Essays on the Gita -Aurobindo 212

Essays on the Gita -Sri Aurobindo
First Series : Chapter 21
The Determinism of Nature

At any rate, at least nine- tenths of our freedom of will is a palpable fiction; that will is created and determined not by its own self-existent action at a given moment, but by our past, our heredity, our training, our environment, the whole tremendous complex thing we call Karma, which is, behind us, the whole past action of Nature on us and the world converging in the individual, determining what he is, determining what his will shall be at a given moment and determining, as far as analysis can see, even its action at that moment.

The ego associates itself always with its Karma and it says “I did” and “I will” and “I suffer”, but if it looks at itself and sees how it was made, it is obliged to say of man as of the animal, “Nature did this in me, Nature wills in me”, and if it qualifies by saying “my Nature”, that only means “Nature as self-determined in this individual creature”. It was the strong perception of this aspect of existence which compelled the Bud- dhists to declare that all is Karma and that there is no self in existence, that the idea of self is only a delusion of the ego-mind. When the ego thinks “I choose and will this virtuous and not that evil action”, it is simply associating itself, somewhat like the fly on the wheel, or rather as might a cog or other part of a mechanism if it were conscious, with a predominant wave or a formed current of the sattwic principle by which Nature chooses through the buddhi one type of action in preference to another. Nature forms itself in us and wills in us, the Sankhya would say, for the pleasure of the inactive observing Purusha.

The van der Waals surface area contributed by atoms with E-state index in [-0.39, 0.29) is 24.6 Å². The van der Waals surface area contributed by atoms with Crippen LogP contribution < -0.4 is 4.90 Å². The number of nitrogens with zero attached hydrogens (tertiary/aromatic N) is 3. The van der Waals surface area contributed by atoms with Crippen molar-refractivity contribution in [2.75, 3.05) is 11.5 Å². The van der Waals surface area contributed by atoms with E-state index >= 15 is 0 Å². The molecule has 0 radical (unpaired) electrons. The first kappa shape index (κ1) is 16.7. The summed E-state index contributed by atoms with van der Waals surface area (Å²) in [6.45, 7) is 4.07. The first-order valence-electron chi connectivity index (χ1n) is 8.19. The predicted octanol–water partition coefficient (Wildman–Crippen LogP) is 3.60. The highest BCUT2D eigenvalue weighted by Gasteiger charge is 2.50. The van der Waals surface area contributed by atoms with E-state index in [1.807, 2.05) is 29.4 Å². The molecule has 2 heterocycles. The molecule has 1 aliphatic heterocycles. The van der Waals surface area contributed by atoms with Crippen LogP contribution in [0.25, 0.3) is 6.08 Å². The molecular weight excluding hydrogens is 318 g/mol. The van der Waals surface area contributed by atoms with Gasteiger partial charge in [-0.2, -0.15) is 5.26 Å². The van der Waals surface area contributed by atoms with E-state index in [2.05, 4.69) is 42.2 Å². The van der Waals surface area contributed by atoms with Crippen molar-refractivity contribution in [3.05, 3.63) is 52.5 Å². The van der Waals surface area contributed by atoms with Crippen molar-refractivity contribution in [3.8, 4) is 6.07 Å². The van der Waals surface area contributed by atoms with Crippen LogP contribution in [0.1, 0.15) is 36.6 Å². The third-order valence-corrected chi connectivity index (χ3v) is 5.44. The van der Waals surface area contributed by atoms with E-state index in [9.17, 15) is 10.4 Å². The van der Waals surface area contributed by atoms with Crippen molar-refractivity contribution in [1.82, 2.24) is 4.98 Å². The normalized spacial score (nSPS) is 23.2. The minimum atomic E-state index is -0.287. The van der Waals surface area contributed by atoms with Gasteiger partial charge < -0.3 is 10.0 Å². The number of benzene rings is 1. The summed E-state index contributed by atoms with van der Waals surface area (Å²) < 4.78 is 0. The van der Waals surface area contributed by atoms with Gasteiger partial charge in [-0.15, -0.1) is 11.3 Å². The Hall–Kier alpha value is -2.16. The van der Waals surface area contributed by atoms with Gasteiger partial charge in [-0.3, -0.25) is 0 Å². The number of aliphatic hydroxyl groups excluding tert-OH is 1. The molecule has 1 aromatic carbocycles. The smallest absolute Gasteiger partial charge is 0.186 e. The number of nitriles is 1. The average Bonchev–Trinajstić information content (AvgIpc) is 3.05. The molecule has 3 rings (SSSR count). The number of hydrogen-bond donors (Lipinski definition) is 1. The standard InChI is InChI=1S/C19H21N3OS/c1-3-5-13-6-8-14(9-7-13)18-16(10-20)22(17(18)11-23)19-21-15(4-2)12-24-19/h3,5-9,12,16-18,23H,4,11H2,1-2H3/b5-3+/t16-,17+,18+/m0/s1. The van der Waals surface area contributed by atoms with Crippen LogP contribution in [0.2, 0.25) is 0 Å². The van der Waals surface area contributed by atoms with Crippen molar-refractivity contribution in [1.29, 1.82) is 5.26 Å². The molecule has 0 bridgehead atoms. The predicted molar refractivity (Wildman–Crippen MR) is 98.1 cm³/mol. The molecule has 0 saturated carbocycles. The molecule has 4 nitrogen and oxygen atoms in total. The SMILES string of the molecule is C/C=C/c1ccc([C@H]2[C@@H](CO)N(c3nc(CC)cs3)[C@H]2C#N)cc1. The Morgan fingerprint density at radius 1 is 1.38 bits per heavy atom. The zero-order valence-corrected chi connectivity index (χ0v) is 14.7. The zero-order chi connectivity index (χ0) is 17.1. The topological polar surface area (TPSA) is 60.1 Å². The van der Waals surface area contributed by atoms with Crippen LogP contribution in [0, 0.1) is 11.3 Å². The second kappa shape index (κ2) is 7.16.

But even if this extreme statement has to be qualified, and we shall see hereafter in what sense, still the freedom of our individual will, if we choose to give it that name, is very relative and almost infinitesimal, so much is it mixed up with other determining elements. Its strongest power does not amount to mastery.


References and Context

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Essays on the Gita -Aurobindo
Serial No Chapter Name Page No
First Series
1. Our Demand and Need from the Gita 1
2. The Divine Teacher 9
3. The Human Disciple 17
4. The Core of the Teaching 26
5. Kurukshetra 37
6. Man and the Battle of Life 44
7. The Creed of the Aryan Fighter 56
8. Sankhya and Yoga 67
9. Sankhya, Yoga and Vedanta 80-81
10. The Yoga of the Intelligent Will 92
11. Works and Sacrifice 102
12. The Significance of Sacrifice 110
13. The Lord of the Sacrifice 119
14. The Principle of Divine Works 128
15. The Possibility and Purpose of Avatarhood 139
16. The Process of Avatarhood 151
17. The Divine Birth and Divine Works 161
18. The Divine Worker 169
19. Equality 180
20. Equality and Knowledge 192
21. The Determinism of Nature 203
22. Beyond the Modes of Nature 215
23. Nirvana and Works in the World 225
24. The Gist of the Karmayoga 238
Second Series
1. The Two Natures 250
2. The Synthesis of Devotion and Knowledge Gita 262
3. The Supreme Divine 271
4. The Secret of Secrets 282
5. The Divine Truth and Way 291
6. Works, Devotion and Knowledge 301
7. The Supreme Word of the Gita 314
8. God in Power of Becoming 330
9. The Theory of the Vibhuti 340
10. The Vision of the World-Spirit Time the Destroyer 350
11. The Vision of the World-Spirit The Double Aspect 360
12. The Way and the Bhakta 367
13. The Field and its Knower 377
14. Above the Gunas 388
15. The Three Purushas 402
16. The Fullness of Spiritual Action 416
17. Deva and Asura 429
18. The Gunas, Faith and Works 442
19. The Gunas, Mind and Works 458
20. Swabhava and Swadharma 471
21. Towards the Supreme Secret 490
22. The Supreme Secret 503
23. The Core of the Gita’s Meaning 525
24. The Message of the Gita 534